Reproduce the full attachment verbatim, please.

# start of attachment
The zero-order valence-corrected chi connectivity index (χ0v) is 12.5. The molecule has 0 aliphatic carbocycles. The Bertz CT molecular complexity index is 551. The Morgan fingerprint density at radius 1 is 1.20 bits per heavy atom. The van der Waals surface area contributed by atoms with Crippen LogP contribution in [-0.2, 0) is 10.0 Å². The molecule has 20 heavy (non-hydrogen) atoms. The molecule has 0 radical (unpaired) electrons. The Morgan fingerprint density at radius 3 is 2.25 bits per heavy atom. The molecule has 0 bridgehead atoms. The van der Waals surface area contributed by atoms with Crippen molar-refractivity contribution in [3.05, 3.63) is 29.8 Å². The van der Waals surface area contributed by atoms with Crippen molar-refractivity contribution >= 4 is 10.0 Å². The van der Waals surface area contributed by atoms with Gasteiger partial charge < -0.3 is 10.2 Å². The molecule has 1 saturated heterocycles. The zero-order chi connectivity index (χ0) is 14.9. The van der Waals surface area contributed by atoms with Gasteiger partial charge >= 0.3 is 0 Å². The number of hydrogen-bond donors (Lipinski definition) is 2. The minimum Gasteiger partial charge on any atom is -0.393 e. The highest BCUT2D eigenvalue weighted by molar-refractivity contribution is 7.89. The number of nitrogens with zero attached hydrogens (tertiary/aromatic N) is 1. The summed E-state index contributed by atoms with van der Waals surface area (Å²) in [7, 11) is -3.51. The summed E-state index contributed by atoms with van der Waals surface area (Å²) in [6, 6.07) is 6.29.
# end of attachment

The zero-order valence-corrected chi connectivity index (χ0v) is 12.5. The molecule has 0 aliphatic carbocycles. The Bertz CT molecular complexity index is 551. The Morgan fingerprint density at radius 1 is 1.20 bits per heavy atom. The van der Waals surface area contributed by atoms with Crippen LogP contribution in [-0.2, 0) is 10.0 Å². The molecule has 20 heavy (non-hydrogen) atoms. The molecule has 0 radical (unpaired) electrons. The Morgan fingerprint density at radius 3 is 2.25 bits per heavy atom. The molecule has 0 bridgehead atoms. The van der Waals surface area contributed by atoms with Crippen molar-refractivity contribution in [3.05, 3.63) is 29.8 Å². The van der Waals surface area contributed by atoms with Crippen molar-refractivity contribution >= 4 is 10.0 Å². The van der Waals surface area contributed by atoms with Gasteiger partial charge < -0.3 is 10.2 Å². The molecule has 1 saturated heterocycles. The zero-order chi connectivity index (χ0) is 14.9. The van der Waals surface area contributed by atoms with Gasteiger partial charge >= 0.3 is 0 Å². The number of hydrogen-bond donors (Lipinski definition) is 2. The minimum Gasteiger partial charge on any atom is -0.393 e. The highest BCUT2D eigenvalue weighted by molar-refractivity contribution is 7.89. The number of nitrogens with zero attached hydrogens (tertiary/aromatic N) is 1. The summed E-state index contributed by atoms with van der Waals surface area (Å²) in [7, 11) is -3.51. The summed E-state index contributed by atoms with van der Waals surface area (Å²) in [6, 6.07) is 6.29.